Indians in Germany

From Wikipedia, the free encyclopedia
Jump to: navigation, search
Germans with Indian background
Total population

161,000 [1]

86,324 (citizens)[2]
Regions with significant populations
Berlin, Munich, Hamburg, Dortmund
English, German, Tamil and various languages of India
Related ethnic groups
Non-resident Indians and People of Indian Origin

The community of Germans with Indian background includes Indian expatriates in Germany, as well as German citizens of Indian origin or descent. In 2009, the German government estimated that the number of people of Indian descent residing in Germany at 110,204. Of which 43,175 people were holding an Indian passport, while 67,029 were holding a German passport.[3]


In the late 1960s and 1970s, many Malayali Catholic women from Kerala were recruited by the German Catholic institutions to work as nurses in German hospitals.[4] Until 1973, when Germany ceased issuing working visas for guest workers, German companies hired many Indians as engineers. In 2001, the German chancellor Gerhard Schroeder issued the German green card for IT professionals, which brought another 20,000 Indians to Germany.[citation needed] Indian IT professionals working in Germany on green cards are primarily men. 2001 statistics showed just 7.8% were women.[5]

Modern era[edit]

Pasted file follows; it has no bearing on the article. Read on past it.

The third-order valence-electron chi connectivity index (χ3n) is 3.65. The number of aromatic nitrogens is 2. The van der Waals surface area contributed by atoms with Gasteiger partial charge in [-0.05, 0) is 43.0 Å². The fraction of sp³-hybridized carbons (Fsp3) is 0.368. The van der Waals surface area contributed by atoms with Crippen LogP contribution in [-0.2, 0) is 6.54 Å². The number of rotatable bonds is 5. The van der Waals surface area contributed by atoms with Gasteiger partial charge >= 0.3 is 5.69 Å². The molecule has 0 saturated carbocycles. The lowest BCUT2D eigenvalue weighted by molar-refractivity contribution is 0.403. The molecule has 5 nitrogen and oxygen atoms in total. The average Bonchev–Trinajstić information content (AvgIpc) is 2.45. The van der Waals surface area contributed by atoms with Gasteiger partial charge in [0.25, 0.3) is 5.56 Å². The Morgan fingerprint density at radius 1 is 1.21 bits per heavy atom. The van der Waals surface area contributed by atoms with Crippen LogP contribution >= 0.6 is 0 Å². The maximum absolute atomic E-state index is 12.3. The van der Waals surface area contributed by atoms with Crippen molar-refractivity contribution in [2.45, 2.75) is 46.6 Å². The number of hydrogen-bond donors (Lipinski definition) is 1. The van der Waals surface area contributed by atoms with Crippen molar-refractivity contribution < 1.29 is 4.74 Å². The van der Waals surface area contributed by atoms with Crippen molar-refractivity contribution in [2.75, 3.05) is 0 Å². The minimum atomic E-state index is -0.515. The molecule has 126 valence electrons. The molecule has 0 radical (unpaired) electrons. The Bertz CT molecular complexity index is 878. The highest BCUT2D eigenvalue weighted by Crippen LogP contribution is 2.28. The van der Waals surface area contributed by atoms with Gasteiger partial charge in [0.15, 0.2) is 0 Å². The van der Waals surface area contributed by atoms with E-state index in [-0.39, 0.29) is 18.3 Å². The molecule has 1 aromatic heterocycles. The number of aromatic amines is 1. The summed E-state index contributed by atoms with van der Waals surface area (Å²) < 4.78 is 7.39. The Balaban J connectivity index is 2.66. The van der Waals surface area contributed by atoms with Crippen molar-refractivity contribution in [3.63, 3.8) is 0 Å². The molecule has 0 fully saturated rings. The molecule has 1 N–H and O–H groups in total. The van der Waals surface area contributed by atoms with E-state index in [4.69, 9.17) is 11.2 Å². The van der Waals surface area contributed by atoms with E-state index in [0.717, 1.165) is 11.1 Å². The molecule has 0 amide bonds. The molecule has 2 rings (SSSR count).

Hundreds of schools in India have signed up to teach students German as their primary foreign language as part of an effort by Germany's top technical colleges to attract more Indian students.[6]

Notable people[edit]

Inclusion in this list is based on present or previous citizenship or residence in Germany and one or more of the following characteristics:

— notability for activities touching on India(n)-related issues,
— the individual's ethnic background has merited non-trivial coverage in widely received media,
— prominence in an India(n)-related organisation.




  • Van Hoven, Bettina; Meijering, Louise (2005), "Transient Masculinities: Indian IT-professionals in Germany", in Van Hoven, Bettina; Hörschelmann, Kathrin, Spaces of masculinities, Critical geographies, 20, Routledge, pp. 75–85, ISBN 978-0-415-30696-6 
  • Goel, Urmila (2008), "The Seventieth Anniversary of 'John Matthew': On 'Indian' Christians in Germany", in Jacobsen, Knut A.; Raj, Selva J., South Asian Christian Diaspora: Invisible Diaspora in Europe and North America, Ashgate Publishing, pp. 57–74, ISBN 978-0-7546-6261-7 

Further reading[edit]

External links[edit]